IE: What was your reaction to All Tomorrow’s Parties asking you to recreate your second album for their festival?
They wanted us to do it at La Scala the first time, and then that “Don’t Look Back” thing came down at All Tomorrow’s Parties in England. We played three of those festivals last year. Three ATPs, like the house band. The one where we did Meat Puppets II was my least favorite, because it’s cool, but it’s kind of cute for me. Everybody liked it, I know, but that’s kind of cutesy-ass, especially in the midst of a festival like that. It makes sense that they would want us to do that because everybody loves it. I didn’t give a crap. I’d have just assumed we’d just done a show. We didn’t really work on it and I figured, “Well Meat Puppets II sounds like shit and it sucks anyway, so why should we practice this? How can we?” We had an ounce of ecstasy when we made that record. That’s our X record.

IE: Do you remember what you thought of it back when you finished it?
I thought it was a huge success. To be straight-up, we had a friend who was a chemist who was making pharmaceutical-grade MDA and we were into it way before raves and shit. So we just got a bunch of it and went to California. The concept of the first [album] was let’s do acid and make a record, like it supposedly was in the ’60s. We always thought, “Everybody was stoned” and we realized quickly, “Oh no they weren’t.” Some of ’em might have been doing some stuff, but to make a record like your heros . . . So that was the first one. The second we were way into this other thing, this MDA, it’s a love drug, “let’s see what happens here – let’s stay high through the whole thing,” and that’s what it was. And man, it just caught it. Couldn’t do that again, wouldn’t do that again – I never was that into [the drugs]. I was really young and that’s the way it was at the time. It was totally a success. We were systematic about it. “This is a beer album, this is a pot album,” kind of stupid about it, but idealistic. It came off like we wanted to: sound like we’re fucked up.

IE: What was your favorite album “concept”?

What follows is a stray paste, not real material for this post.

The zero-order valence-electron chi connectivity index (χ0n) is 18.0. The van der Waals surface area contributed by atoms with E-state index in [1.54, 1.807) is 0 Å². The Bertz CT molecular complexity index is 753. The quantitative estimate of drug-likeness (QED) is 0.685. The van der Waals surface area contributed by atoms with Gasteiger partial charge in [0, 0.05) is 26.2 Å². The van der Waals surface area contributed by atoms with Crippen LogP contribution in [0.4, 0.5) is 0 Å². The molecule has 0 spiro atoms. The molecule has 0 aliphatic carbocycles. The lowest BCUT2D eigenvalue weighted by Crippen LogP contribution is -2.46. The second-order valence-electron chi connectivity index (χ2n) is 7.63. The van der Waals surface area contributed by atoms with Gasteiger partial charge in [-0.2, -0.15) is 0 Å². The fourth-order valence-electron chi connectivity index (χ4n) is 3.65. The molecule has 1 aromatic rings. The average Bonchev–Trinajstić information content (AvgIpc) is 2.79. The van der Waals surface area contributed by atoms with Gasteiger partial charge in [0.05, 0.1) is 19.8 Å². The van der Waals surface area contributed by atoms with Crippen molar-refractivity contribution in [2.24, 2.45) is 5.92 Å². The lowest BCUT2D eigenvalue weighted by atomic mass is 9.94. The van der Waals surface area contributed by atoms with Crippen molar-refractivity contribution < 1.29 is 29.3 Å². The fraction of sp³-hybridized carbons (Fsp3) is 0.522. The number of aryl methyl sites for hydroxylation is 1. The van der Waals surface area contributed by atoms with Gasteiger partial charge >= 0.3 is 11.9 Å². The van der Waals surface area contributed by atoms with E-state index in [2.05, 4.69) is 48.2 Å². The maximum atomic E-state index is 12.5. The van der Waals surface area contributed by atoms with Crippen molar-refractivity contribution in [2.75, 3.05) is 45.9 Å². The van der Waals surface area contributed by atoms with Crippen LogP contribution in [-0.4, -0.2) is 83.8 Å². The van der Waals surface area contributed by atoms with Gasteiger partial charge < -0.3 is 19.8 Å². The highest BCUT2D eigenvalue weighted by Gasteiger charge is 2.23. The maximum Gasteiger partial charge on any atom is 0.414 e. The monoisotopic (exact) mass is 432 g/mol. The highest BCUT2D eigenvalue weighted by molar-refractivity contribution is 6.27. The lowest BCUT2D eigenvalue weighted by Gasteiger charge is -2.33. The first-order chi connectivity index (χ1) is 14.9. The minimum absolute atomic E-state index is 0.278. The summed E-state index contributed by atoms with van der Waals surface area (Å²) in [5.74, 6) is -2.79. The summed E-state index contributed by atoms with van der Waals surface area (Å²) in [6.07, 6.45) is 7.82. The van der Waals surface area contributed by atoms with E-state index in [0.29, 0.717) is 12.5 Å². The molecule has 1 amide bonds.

My favorite concept going in was the first one. I just loved to play. LSD is made for artists. One of my favorite things to do is drop it and play live. Doesn’t get any better.

IE: Were you in contact with SST before or after that album was made?
I had played with Black Flag – there’s a little bit of a quarrel over the first album because Thermadore was involved and we were giving it to SST. The same guy, Ed Barger, wanted to make sure that Scott owned it. We really were on SST. It was loose back then. We never had contracts with any of these people. The first 7-inch was Thermadore; the first 12-inch was SST.

IE: Was SST like family for you, or did they just release your shit?
Oh, no. SST was a boys’ club. Big time. We’re friends with all those people still. I’ve done solo tours with Bob [Mould], I don’t see Greg [Ginn] anymore. We’re buddies with them, with Black Flag. I still talk to [Henry] Rollins, I just heard from [Chuck] Dukowski yesterday out in L.A. Chuck’s a good buddy. I just did a festival in Belgium with him last year. I talk to Carducci a lot, Watt I see on a regular basis. These guys are good buddies and we were buddies at the time. We knew what we had. We knew we had the coolest label, the hottest three-pieces between Husker Du, Minutemen, and Meat Puppets. It was a lot of fun. There was mild competition but jovial. Even being from different parts of the country – there weren’t that many back then. The arena was smaller.

Meat Puppets’ Sewn Together (Megaforce) is out this month. The band play Schubas May 30th and 31st. Q&A by Steve Forstneger.